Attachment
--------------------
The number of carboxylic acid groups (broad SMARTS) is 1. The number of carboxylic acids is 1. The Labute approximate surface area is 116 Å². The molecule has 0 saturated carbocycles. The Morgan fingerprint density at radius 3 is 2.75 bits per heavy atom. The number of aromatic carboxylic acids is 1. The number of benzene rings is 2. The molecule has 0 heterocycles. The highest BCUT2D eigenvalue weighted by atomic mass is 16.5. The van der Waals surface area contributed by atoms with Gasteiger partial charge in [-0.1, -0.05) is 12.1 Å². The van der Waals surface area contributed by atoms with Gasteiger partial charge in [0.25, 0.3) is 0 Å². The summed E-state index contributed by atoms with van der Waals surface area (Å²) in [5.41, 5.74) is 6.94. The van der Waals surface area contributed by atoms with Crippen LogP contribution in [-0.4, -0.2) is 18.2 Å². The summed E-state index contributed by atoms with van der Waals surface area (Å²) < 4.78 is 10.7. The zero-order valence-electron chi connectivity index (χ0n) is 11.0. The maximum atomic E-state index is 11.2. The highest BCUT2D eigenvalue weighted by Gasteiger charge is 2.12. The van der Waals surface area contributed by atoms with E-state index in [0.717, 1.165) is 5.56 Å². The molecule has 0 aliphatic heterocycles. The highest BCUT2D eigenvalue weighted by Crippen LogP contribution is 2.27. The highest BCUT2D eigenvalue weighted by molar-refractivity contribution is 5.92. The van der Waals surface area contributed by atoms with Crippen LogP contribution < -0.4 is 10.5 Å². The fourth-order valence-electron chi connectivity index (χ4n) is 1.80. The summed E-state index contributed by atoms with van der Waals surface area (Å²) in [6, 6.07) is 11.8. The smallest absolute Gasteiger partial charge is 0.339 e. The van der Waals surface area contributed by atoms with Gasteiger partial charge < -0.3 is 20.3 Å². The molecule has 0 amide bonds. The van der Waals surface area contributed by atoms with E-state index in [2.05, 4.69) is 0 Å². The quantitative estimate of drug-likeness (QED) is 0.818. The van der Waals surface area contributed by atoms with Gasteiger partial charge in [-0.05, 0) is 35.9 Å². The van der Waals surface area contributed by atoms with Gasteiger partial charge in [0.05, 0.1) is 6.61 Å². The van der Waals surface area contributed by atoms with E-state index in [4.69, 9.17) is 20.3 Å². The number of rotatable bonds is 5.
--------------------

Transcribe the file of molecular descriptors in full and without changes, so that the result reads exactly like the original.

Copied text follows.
The number of carboxylic acid groups (broad SMARTS) is 1. The number of carboxylic acids is 1. The Labute approximate surface area is 116 Å². The molecule has 0 saturated carbocycles. The Morgan fingerprint density at radius 3 is 2.75 bits per heavy atom. The number of aromatic carboxylic acids is 1. The number of benzene rings is 2. The molecule has 0 heterocycles. The highest BCUT2D eigenvalue weighted by atomic mass is 16.5. The van der Waals surface area contributed by atoms with Gasteiger partial charge in [-0.1, -0.05) is 12.1 Å². The van der Waals surface area contributed by atoms with Gasteiger partial charge in [0.25, 0.3) is 0 Å². The summed E-state index contributed by atoms with van der Waals surface area (Å²) in [5.41, 5.74) is 6.94. The van der Waals surface area contributed by atoms with Crippen LogP contribution in [-0.4, -0.2) is 18.2 Å². The summed E-state index contributed by atoms with van der Waals surface area (Å²) < 4.78 is 10.7. The zero-order valence-electron chi connectivity index (χ0n) is 11.0. The maximum atomic E-state index is 11.2. The highest BCUT2D eigenvalue weighted by Gasteiger charge is 2.12. The van der Waals surface area contributed by atoms with E-state index in [0.717, 1.165) is 5.56 Å². The molecule has 0 aliphatic heterocycles. The highest BCUT2D eigenvalue weighted by Crippen LogP contribution is 2.27. The highest BCUT2D eigenvalue weighted by molar-refractivity contribution is 5.92. The van der Waals surface area contributed by atoms with Crippen LogP contribution < -0.4 is 10.5 Å². The fourth-order valence-electron chi connectivity index (χ4n) is 1.80. The summed E-state index contributed by atoms with van der Waals surface area (Å²) in [6, 6.07) is 11.8. The smallest absolute Gasteiger partial charge is 0.339 e. The van der Waals surface area contributed by atoms with Gasteiger partial charge < -0.3 is 20.3 Å². The molecule has 0 amide bonds. The van der Waals surface area contributed by atoms with E-state index in [2.05, 4.69) is 0 Å². The quantitative estimate of drug-likeness (QED) is 0.818. The van der Waals surface area contributed by atoms with Gasteiger partial charge in [-0.05, 0) is 35.9 Å². The van der Waals surface area contributed by atoms with Gasteiger partial charge in [0.05, 0.1) is 6.61 Å². The van der Waals surface area contributed by atoms with E-state index in [4.69, 9.17) is 20.3 Å². The number of rotatable bonds is 5.